Rhetoric from leaders around the world has signaled that it is no longer a question of if Russia will invade Ukraine, but when and how. Geopolitical tensions are palpably high, which has introduced the potential for a longtime cold war between the U.S. and Russia (and their respective allies) to turn hot.

But a hot war is not what it used to be, and conventional warfare tactics used in World War II, Korea, and Vietnam are a thing of the past. The landscape of conflict today does not only feature active physical combatants — but instead also places companies in sectors such as energy, supply, healthcare, transportation and banking in digital crosshairs.

Several trends converge to make this possible. The interconnectedness of the global economy, widespread access to the internet, expanding attack surfaces, and ubiquitous dependencies on the digital sphere have produced a combination of cyberwar tactics. Strategically used alongside more traditional kinetic warfare to achieve a multiplicity of ends, these new modalities of conflict have been described as “hybrid warfare.”

Recently, in a speech addressing the Russia-Ukraine conflict, President Joe Biden said that the U.S. is prepared to respond to “disruptive cyberattacks against our companies or critical infrastructure.”

As the likelihood of a Russian invasion grows and the situation becomes increasingly hostile among adversaries, public and private sectors across the globe, specifically in the U.S. and Europe, should be on high alert for a wave of cyberattacks.

Russian Cyber Capabilities and Targets

Based on historical threats related to this specific geopolitical conflict and geopolitical or social crises in general, there is an expectation that, in addition to the potential for physical conflict at the Ukrainian border, there will be cyberattacks against private sector companies and critical infrastructure providers outside Ukraine — namely targeted at the U.S., Europe, and other western allies. This week, a series of cyberattacks took the websites of the Ukrainian army, the defense ministry, and major banks offline. At least 10 Ukrainian websites were unreachable due to the attacks, including the defense, foreign and culture ministries and Ukraine’s two largest state banks.

In recent years, state actors have become increasingly bold in tapping into cyber threat actors to conduct attacks with the goal of disrupting an enemy and damaging their economy. For example, we have seen Moscow make use of hacking groups such as Armageddon, which is linked to Russia’s Federal Security Service (FSB), to perform cyberattacks.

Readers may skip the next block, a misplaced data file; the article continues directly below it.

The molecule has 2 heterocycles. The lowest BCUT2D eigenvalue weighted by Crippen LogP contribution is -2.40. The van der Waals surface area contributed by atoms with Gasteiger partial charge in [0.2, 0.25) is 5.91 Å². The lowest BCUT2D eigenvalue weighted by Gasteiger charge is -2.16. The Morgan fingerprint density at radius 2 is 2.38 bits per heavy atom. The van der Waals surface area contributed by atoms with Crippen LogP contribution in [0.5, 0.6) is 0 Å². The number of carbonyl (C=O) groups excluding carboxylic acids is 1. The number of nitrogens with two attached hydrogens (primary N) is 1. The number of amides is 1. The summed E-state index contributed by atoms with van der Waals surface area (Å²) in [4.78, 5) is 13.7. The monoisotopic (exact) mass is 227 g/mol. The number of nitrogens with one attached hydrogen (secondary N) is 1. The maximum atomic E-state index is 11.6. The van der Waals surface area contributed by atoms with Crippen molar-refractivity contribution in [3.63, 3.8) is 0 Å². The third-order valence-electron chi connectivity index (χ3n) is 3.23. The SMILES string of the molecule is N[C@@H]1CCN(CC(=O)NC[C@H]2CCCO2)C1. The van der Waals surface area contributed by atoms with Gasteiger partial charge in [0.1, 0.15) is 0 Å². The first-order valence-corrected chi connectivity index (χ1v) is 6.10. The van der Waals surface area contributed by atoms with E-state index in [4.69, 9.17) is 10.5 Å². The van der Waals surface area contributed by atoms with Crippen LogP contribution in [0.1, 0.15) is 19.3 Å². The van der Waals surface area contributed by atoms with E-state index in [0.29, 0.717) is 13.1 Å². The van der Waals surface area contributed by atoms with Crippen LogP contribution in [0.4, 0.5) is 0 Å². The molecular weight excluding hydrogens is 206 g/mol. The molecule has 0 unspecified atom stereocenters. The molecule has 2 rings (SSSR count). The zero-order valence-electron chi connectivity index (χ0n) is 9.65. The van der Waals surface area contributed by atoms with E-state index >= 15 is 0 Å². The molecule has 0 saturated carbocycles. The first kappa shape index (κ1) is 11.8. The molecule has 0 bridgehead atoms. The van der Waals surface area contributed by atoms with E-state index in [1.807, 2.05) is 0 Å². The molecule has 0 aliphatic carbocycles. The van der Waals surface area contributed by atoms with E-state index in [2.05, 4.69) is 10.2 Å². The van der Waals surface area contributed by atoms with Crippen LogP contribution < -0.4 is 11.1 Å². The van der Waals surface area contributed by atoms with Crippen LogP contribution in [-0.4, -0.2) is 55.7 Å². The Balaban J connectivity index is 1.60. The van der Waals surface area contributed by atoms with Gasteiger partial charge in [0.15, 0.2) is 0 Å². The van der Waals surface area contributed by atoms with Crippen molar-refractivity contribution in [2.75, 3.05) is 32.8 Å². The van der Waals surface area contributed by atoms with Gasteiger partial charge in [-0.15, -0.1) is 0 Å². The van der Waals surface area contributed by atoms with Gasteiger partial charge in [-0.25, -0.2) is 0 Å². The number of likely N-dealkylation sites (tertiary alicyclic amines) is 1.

This would not be the first instance, as cyberwarfare tactics have been combined with more traditional kinetic warfare throughout previous conflicts in the region. 

In recent weeks, hackers have defaced more than 70 Ukrainian government websites, Microsoft Threat Intelligence Center identified evidence of a destructive malware operation targeting multiple organizations in Ukraine, and Ukraine was hit with a massive cyberattack, affecting the websites of the foreign ministry, education ministry, ministry of agriculture, energy, and sports, as well as the state emergency service — with Ukrainian officials pointing to Russia and Belarus as culprits behind the intrusion.

Russia may seek to project its force beyond Ukraine, not only in Europe but also in the U.S. and the West, as a response to retaliatory sanctions and measures following an invasion. Although this encroachment may only be seen as a threat to Eastern Europe when viewed through the lens of conventional warfare, the responses of nations like the U.S. and NATO allies could result in cyberattacks as a means of inter-and intracontinental warfare. And as we’ve seen countless times, targets are not reserved to the public sector. In the new model of hybrid warfare, private companies are no longer collateral at the periphery of the conflict, but rather a strategic target through which economic disruption can be achieved. 

In a recent piece, Daniel Lohrmann, an internationally recognized cybersecurity leader and technologist, noted that “many experts think that we may be in a global holding pattern until after the Winter Olympics in China. But it is clear that public- and private-sector organizations need to be on alert and ready should more global cyberattacks be launched (in whatever capacity) as a part of the situation in Ukraine at any time.”

Nations Have Begun Cyber Preparations

As the Russia-Ukraine crisis escalates, countries around the world have taken notice and begun preparations. Proactive measures and warnings have come from the highest levels of governments, indicating that the threat of cyberwarfare is imminent.

United States


United Kingdom

  • Britain’s National Cyber Security Centre warned large organizations to bolster their cybersecurity resilience amid the deepening tensions over Ukraine by patching systems, enabling multifactor authentication, and backing up data, among other steps.



European Union

  • The European Central Bank is preparing banks for a possible state-sponsored cyberattack as tensions with Ukraine mount.

It is firmly established throughout the cybersecurity industry that crises, uncertainty, and volatility drive cyberattacks — just look at the increase in cybercrime, breaches, and ransomware attacks during the COVID-19 pandemic.  

These warnings must not be taken lightly and should resonate with organizations worldwide. Proactive defensive cybersecurity actions, including ensuring that your company has advanced monitoring, threat detection, and response capabilities in place, must be taken to prevent companies, executives and employees from paying the price of global hybrid warfare.